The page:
A postscript: I worked in Times Square in the 1980s, still pre-Disney, and occasionally would marvel that "normal" life went on amid this circus. When I stepped outside my office I could watch Olympic-quality breakdancers perform on a flattened box used earlier in the day for three-card monte games. I'd be offered whips and wrench sets for sale--whatever had fallen off the truck that day. I loved those streets, even if I had to hold on extra tightly to my purse while trying to focus on the warm glow. I might point out that I was never mugged until I foolishly took a trip to Philadelphia.

As a New Yorker of a certain age (and I still consider myself a New Yorker even though I've been gone for two decades), I feel nostalgic for the freakish and dangerous that used to thrive in Manhattan and was especially concentrated in Times Square. It's hard to find a good whip salesman or breakdancer these days, ironically harder around 42nd Street than in small-town USA. But if you're looking for an accomplished kiss from a hot stranger, I suggest you hop a plane to New York for Monday night's festivities. Even cleaned up, there's still nothing like Times Square on New Year's Eve. At least once.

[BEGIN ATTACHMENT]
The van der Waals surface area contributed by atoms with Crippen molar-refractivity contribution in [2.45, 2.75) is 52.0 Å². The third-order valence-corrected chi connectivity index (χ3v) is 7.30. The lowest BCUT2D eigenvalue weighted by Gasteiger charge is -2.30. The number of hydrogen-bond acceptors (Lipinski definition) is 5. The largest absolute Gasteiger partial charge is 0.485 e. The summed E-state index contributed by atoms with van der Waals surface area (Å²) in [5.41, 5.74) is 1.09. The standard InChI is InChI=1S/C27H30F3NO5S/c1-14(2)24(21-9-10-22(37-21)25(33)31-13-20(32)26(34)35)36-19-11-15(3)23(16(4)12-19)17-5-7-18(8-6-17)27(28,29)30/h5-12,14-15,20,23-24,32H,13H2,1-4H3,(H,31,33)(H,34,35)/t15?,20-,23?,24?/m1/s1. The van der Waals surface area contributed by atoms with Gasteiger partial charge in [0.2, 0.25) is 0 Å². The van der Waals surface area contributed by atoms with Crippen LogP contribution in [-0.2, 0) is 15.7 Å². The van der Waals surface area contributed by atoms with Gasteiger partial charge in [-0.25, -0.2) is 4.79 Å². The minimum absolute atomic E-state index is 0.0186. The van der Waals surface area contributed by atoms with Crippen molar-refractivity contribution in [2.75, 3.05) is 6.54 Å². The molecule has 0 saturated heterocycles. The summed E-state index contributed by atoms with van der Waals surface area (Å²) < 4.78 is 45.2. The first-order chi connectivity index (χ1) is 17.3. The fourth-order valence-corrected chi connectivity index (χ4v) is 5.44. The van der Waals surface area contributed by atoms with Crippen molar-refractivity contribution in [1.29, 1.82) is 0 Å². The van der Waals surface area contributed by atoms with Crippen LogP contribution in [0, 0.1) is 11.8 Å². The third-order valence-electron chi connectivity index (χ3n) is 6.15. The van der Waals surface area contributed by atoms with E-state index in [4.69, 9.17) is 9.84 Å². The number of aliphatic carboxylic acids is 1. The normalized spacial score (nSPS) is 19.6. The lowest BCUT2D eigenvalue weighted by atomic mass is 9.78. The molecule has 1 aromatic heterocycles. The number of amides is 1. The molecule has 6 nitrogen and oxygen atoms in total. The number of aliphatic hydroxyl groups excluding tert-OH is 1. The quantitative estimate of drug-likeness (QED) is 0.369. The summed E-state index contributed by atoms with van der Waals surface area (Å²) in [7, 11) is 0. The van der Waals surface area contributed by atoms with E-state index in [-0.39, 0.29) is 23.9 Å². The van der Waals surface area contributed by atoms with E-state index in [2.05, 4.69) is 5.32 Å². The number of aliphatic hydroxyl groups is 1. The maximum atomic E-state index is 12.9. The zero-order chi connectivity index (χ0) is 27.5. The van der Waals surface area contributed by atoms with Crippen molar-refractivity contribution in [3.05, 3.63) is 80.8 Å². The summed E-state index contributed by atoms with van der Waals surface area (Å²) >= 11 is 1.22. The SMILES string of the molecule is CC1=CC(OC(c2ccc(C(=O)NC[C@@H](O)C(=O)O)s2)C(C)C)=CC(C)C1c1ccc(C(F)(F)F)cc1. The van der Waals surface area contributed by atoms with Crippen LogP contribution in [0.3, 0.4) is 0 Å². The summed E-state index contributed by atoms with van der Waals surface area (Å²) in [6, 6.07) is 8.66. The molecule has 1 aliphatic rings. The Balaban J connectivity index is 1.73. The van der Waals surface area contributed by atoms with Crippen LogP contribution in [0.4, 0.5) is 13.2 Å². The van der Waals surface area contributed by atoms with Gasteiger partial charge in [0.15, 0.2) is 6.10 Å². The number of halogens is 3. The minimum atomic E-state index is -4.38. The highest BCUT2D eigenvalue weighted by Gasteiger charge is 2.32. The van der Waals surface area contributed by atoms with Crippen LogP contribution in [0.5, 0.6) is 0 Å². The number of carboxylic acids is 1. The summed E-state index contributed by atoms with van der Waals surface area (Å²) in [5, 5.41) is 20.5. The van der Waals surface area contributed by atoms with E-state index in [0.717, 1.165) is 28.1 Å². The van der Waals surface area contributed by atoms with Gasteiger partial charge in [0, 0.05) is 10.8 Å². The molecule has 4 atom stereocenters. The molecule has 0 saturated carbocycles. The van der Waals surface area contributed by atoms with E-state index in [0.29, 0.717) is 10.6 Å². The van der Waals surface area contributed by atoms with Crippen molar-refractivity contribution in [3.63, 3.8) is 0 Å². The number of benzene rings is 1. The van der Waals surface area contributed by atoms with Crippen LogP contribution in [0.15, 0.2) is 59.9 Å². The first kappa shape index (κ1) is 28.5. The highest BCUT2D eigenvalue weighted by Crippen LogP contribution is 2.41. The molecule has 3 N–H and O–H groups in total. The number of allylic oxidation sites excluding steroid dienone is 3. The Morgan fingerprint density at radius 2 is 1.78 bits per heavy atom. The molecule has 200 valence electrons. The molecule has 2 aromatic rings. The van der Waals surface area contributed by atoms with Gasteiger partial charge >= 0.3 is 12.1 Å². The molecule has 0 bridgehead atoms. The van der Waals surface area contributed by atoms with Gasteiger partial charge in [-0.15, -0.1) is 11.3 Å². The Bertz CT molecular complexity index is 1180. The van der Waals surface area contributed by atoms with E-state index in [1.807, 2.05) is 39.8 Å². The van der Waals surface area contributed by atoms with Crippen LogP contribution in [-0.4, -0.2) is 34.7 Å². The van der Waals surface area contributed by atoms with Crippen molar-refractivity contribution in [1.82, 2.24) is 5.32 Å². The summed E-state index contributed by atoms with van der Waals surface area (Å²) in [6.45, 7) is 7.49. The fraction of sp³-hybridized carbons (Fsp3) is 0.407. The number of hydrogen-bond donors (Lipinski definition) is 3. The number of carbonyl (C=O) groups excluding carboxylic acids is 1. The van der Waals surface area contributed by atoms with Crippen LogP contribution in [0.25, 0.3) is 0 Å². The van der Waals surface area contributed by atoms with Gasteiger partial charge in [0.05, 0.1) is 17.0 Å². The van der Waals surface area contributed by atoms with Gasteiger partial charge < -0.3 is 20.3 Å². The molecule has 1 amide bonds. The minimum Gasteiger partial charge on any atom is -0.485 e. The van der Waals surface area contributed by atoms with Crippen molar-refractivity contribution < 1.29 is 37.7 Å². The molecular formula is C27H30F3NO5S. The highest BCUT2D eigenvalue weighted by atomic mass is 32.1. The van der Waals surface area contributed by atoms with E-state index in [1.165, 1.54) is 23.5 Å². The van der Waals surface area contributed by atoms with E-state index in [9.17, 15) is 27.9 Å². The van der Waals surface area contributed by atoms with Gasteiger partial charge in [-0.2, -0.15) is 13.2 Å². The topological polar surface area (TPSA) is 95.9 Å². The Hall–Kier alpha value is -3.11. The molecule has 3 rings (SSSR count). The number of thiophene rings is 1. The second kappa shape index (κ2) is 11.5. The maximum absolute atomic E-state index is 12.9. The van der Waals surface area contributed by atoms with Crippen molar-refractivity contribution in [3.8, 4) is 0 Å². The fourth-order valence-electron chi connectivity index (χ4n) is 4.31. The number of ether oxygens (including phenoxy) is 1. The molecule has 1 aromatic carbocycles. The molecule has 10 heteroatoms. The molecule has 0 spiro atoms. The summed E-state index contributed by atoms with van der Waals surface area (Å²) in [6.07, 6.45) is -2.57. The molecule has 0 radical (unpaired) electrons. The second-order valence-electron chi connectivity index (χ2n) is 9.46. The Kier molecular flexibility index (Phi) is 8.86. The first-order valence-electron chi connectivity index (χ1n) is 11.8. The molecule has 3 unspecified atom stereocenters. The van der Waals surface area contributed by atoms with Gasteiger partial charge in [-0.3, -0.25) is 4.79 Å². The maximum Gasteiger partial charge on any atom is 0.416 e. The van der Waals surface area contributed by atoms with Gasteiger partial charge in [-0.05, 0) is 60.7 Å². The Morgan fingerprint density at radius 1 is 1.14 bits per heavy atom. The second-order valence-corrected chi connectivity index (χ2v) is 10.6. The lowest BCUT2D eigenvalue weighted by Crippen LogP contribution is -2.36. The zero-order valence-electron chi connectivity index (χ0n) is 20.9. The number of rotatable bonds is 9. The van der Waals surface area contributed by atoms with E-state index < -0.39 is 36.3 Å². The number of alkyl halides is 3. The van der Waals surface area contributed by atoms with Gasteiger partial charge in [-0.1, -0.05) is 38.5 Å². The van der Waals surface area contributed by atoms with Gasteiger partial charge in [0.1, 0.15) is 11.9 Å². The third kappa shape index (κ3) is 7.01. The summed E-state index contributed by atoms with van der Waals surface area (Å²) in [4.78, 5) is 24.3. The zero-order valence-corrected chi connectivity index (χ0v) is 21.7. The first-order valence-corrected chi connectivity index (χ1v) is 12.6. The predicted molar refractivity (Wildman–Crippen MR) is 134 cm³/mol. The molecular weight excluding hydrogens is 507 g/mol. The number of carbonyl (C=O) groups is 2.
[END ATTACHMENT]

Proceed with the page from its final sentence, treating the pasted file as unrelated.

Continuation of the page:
Originally published 12/30/07.

Best Wishes for a Rainbow-Filled New Year

J'adore Randy Rainbow! He wasn't always the famous Trump-teasing superstar he is today. Once he was just as bitter and unsuccessful as the rest of us, and not afraid to put it out there.

This is Randy's first-ever video, posted 10 years ago this week and the Source of Video Wonderfulness.

So happy 2020, Gurl! You are a big part of the reason we will be kissing the Desperate Cheeto goodbye and good riddance.

Home for the Holiday

 My first solo apartment followed a string of four nightmare roommates in four years.

The book publishing company co-worker on the Upper West Side who lurked outside my bedroom door, waiting for me to go to the bathroom so she’d have someone to talk to besides her cat.